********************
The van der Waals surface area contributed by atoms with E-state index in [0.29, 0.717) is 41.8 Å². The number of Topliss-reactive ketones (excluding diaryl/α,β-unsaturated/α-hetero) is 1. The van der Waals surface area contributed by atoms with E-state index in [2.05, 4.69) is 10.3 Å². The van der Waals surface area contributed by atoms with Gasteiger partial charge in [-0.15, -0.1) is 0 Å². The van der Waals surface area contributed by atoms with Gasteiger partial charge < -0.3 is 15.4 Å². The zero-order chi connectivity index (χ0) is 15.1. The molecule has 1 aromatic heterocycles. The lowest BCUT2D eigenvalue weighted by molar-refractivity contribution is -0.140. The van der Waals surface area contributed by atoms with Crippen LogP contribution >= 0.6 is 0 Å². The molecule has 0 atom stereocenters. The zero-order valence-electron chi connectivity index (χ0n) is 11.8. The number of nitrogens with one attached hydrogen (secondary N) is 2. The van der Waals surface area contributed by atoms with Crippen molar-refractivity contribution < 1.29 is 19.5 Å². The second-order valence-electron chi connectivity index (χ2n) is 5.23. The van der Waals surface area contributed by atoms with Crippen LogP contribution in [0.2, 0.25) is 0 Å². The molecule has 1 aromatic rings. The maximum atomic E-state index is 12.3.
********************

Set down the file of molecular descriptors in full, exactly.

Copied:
The van der Waals surface area contributed by atoms with E-state index in [0.29, 0.717) is 41.8 Å². The number of Topliss-reactive ketones (excluding diaryl/α,β-unsaturated/α-hetero) is 1. The van der Waals surface area contributed by atoms with E-state index in [2.05, 4.69) is 10.3 Å². The van der Waals surface area contributed by atoms with Gasteiger partial charge in [-0.15, -0.1) is 0 Å². The van der Waals surface area contributed by atoms with Gasteiger partial charge < -0.3 is 15.4 Å². The zero-order chi connectivity index (χ0) is 15.1. The molecule has 1 aromatic heterocycles. The lowest BCUT2D eigenvalue weighted by molar-refractivity contribution is -0.140. The van der Waals surface area contributed by atoms with Crippen LogP contribution >= 0.6 is 0 Å². The molecule has 0 atom stereocenters. The zero-order valence-electron chi connectivity index (χ0n) is 11.8. The number of nitrogens with one attached hydrogen (secondary N) is 2. The van der Waals surface area contributed by atoms with Crippen molar-refractivity contribution < 1.29 is 19.5 Å². The second-order valence-electron chi connectivity index (χ2n) is 5.23. The van der Waals surface area contributed by atoms with Crippen LogP contribution in [0.2, 0.25) is 0 Å². The molecule has 1 aromatic rings. The maximum atomic E-state index is 12.3.